The government will introduce a new law that could change post-Brexit customs plans with the EU - but No 10 denied it would "tear up" the existing treaty.
The two sides agreed in 2019 on the terms of the UK's exit, including on future trade in Northern Ireland.
Reports suggested a new law could "override" the legal force of that deal - the withdrawal agreement.
But Downing Street said it would only make "minor clarifications in extremely specific areas".
No 10 confirmed the new UK Internal Market Bill will be published on Wednesday.
The EU said the "full implementation" of the withdrawal agreement was a "prerequisite for the negotiations on the future partnership" between the bloc and the UK.
The news comes at the start of another week of negotiations on that future trade deal.
The so-called transition period - which has been in place since the UK left the EU in January - will end on 31 December and the two sides are trying to secure an agreement to take its place.
But Boris Johnson said if a deal was not reached by the European Council meeting on 15 October, both sides should "move on" - meaning the UK would go on to trade with the bloc on international trading terms.
Beyond all the talk, there is a genuine frustration in government that the EU is yet to treat the UK as if it were a fully sovereign country.
That's matched on the EU side by similar irritation that the UK won't budge.
But the bad tempers do not necessarily mean that a deal won't be reached.
And all the blood curdling vows don't mean that in the end there won't be compromise.
Labour's shadow Northern Ireland secretary, Louise Haigh, said if the government's latest moves were negotiating tactics, they were not "very effective".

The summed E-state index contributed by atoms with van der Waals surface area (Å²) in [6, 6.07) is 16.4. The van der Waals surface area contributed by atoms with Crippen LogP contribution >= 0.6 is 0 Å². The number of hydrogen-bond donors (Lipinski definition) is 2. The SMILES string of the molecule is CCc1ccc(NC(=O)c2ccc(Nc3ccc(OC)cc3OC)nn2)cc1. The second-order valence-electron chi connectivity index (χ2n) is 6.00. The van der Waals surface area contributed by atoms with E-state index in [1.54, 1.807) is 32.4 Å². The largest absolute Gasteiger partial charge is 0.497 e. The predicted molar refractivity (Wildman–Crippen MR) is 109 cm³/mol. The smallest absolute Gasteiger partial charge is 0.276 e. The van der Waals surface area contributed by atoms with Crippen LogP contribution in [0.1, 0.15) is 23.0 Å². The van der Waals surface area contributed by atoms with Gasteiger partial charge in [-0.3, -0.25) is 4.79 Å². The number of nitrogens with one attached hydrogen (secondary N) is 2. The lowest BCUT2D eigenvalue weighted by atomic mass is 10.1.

She told BBC News: "It undermines all the progress that's been made over the last several months and completely jeopardises a future trading relationship."
What had the UK and EU agreed?
The two sides signed off on a withdrawal agreement last year ahead of the UK leaving the bloc on 31 January.
The document covered a number of areas, from how much the UK would have to pay for its "divorce bill" through to intentions for a future relationship.
But one of the biggest sticking points throughout negotiations had been how to handle the issue of Northern Ireland.
Both the UK and EU sides were committed to protecting the peace process in the region and preventing any reintroduction of border checks on the island of Ireland.
But they also accepted the land border between Ireland and Northern Ireland would become the UK's border with the EU, so customs rules needed to be respected and adhered to.
The UK and EU settled on the Northern Ireland Protocol.
This would see Northern Ireland continue to follow some EU customs rules after the transition period - meaning customs declarations would be needed for goods moving from Northern Ireland to Great Britain, as well as some new checks on goods going from Great Britain into Northern Ireland.
It was unpopular with some sections of the Tory backbenches and Northern Ireland's Democratic Unionist Party - which had been supporting the government until that point.
But the agreement was passed through Parliament and the Northern Ireland Protocol became part of the international treaty.